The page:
Paul Krugman wrote in the New York Times about last week’s first Republican debate, “For while it’s true that Mr. Trump is, fundamentally, an absurd figure, so are his rivals. If you pay attention to what any one of them is actually saying, as opposed to how he says it, you discover incoherence and extremism every bit as bad as anything Mr. Trump has to offer. And that’s not an accident: Talking nonsense is what you have to do to get anywhere in today’s Republican Party.”
My fear is people around the world who may have listened to what was billed as a serious debate could actually believe one of the participants would become the leader of the free world and commander-in-chief of the U.S. military. That has to be a frightening thought.
During the George W. Bush era, Americans oversees were questioned about the crazy things he was doing and many replied, “Don’t blame me — I didn’t vote for him.” What is both sad and scary is that in comparison to those on the stage during either the early debate, or the debate among the top 10, George W. Bush actually looked pretty good.
There were a few memorable lines. Sen. Marco Rubio (R-Fla.) said, “If we simply go by someone’s resume, Hillary will be elected.” Then there was Carly Fiorina who said, “I know more world leaders than anyone running except for Hillary.” I guess Fiorina met a few when she was in the process of destroying Hewlett-Packard or helping to destroy Lucent.
Donald Trump at center stage blustered his way through the debate, which was anticipated. Clearly he was responsible for the huge audience the debate attracted, which by some estimates was 24 million people. That huge audience included many like me who watched simply to see a train wreck and we weren’t disappointed. This wasn’t actually a debate, but a circus. As those 10 men stood there before the debate, each having about 10 minutes to say anything, they had to listen to some of the inane comments made by the panel of questioners when one panelist spoke the truth asking, “Isn’t this awkward?” It was definitely awkward but more than that it was embarrassing.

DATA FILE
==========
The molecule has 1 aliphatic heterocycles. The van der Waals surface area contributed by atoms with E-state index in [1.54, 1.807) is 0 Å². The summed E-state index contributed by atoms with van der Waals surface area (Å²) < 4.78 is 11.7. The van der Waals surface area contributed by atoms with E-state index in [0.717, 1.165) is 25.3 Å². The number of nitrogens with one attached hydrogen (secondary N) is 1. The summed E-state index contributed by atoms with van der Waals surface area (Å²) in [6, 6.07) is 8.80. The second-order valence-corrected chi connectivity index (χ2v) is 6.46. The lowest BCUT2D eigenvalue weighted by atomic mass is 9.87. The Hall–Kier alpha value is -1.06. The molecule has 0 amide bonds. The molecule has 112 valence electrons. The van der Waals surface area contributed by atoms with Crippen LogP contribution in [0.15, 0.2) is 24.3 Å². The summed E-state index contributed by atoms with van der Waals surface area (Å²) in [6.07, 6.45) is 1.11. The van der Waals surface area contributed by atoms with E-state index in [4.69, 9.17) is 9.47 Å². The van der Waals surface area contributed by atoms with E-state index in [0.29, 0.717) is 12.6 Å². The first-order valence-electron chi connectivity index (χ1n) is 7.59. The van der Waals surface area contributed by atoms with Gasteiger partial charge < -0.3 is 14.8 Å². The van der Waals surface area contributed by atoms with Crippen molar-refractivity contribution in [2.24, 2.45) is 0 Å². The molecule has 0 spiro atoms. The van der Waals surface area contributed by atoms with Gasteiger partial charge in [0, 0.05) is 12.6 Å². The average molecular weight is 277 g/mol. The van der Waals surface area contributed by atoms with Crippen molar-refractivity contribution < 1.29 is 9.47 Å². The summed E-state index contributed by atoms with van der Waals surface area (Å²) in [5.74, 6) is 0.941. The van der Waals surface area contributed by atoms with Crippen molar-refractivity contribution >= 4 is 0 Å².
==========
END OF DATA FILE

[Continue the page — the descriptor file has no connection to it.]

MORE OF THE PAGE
One of the interesting parts of the so-called debate was the questions that were pointedly asked of one or two participants while others weren’t given time to comment. So you never had one issue on which you could compare the answers of all 10. I am sure for some of the participants that was a blessing since it was clear many of them wouldn’t have been able to answer coherently. The audience was allowed to applaud for their favorites, which took up some of the two hours, a saving grace for the Republican Party, as there was less time for answers.
We really need to find a better way to run our elections. These campaigns are much too long and there is much too much money in them. Many of these candidates have ‘sugar daddies’ funding their Super PAC, which will keep their campaigns going even after they have no statistical chance of winning.
There are still 15 months until the election. We will be hearing some of these same people debating many more times. Democrats will start their debates in October and there will be six of them. So the country and the world will have many more times to judge these candidates.
But clearly the Democrats were the winners of this debate. We know now it was the most watched primary debate in history, which means millions of people were treated to this embarrassing spectacle of candidates clearly not ready for prime time. I kept waiting for Donald Trump to turn to one of them and say, “You’re fired.” Guess the closest he came to that was his put down of Megyn Kelly, which he continued after the debate with a sexist and disgusting rant.
Peter Rosenstein is a longtime LGBT rights and Democratic Party activist.